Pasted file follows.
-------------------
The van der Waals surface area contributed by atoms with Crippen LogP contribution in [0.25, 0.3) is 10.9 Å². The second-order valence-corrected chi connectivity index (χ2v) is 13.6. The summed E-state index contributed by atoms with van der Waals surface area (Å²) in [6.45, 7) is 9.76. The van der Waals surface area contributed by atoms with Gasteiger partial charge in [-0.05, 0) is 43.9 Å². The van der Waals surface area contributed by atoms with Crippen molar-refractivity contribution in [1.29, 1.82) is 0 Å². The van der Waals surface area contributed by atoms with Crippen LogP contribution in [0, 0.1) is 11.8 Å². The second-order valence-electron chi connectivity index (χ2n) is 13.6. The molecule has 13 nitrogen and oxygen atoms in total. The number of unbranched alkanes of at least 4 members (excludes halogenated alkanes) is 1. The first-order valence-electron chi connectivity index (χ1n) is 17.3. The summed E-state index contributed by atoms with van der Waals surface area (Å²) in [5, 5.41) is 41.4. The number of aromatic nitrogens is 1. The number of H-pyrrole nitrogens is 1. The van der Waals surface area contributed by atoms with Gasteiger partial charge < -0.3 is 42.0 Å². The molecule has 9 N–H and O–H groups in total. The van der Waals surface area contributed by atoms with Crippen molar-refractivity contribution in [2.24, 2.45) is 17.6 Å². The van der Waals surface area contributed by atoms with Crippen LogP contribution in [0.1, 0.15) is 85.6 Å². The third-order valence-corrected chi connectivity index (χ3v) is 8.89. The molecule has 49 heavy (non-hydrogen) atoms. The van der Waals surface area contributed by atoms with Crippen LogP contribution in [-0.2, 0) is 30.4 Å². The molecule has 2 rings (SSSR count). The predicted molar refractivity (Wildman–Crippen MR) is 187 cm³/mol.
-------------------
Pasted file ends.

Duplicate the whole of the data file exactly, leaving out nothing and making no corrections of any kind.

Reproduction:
The van der Waals surface area contributed by atoms with Crippen LogP contribution in [0.25, 0.3) is 10.9 Å². The second-order valence-corrected chi connectivity index (χ2v) is 13.6. The summed E-state index contributed by atoms with van der Waals surface area (Å²) in [6.45, 7) is 9.76. The van der Waals surface area contributed by atoms with Gasteiger partial charge in [-0.05, 0) is 43.9 Å². The van der Waals surface area contributed by atoms with Crippen molar-refractivity contribution in [1.29, 1.82) is 0 Å². The van der Waals surface area contributed by atoms with Crippen LogP contribution in [0, 0.1) is 11.8 Å². The second-order valence-electron chi connectivity index (χ2n) is 13.6. The molecule has 13 nitrogen and oxygen atoms in total. The number of unbranched alkanes of at least 4 members (excludes halogenated alkanes) is 1. The first-order valence-electron chi connectivity index (χ1n) is 17.3. The summed E-state index contributed by atoms with van der Waals surface area (Å²) in [5, 5.41) is 41.4. The number of aromatic nitrogens is 1. The number of H-pyrrole nitrogens is 1. The van der Waals surface area contributed by atoms with Gasteiger partial charge < -0.3 is 42.0 Å². The molecule has 9 N–H and O–H groups in total. The van der Waals surface area contributed by atoms with Crippen molar-refractivity contribution in [2.24, 2.45) is 17.6 Å². The van der Waals surface area contributed by atoms with Crippen LogP contribution in [0.1, 0.15) is 85.6 Å². The third-order valence-corrected chi connectivity index (χ3v) is 8.89. The molecule has 49 heavy (non-hydrogen) atoms. The van der Waals surface area contributed by atoms with Crippen LogP contribution in [-0.2, 0) is 30.4 Å². The molecule has 2 rings (SSSR count). The predicted molar refractivity (Wildman–Crippen MR) is 187 cm³/mol.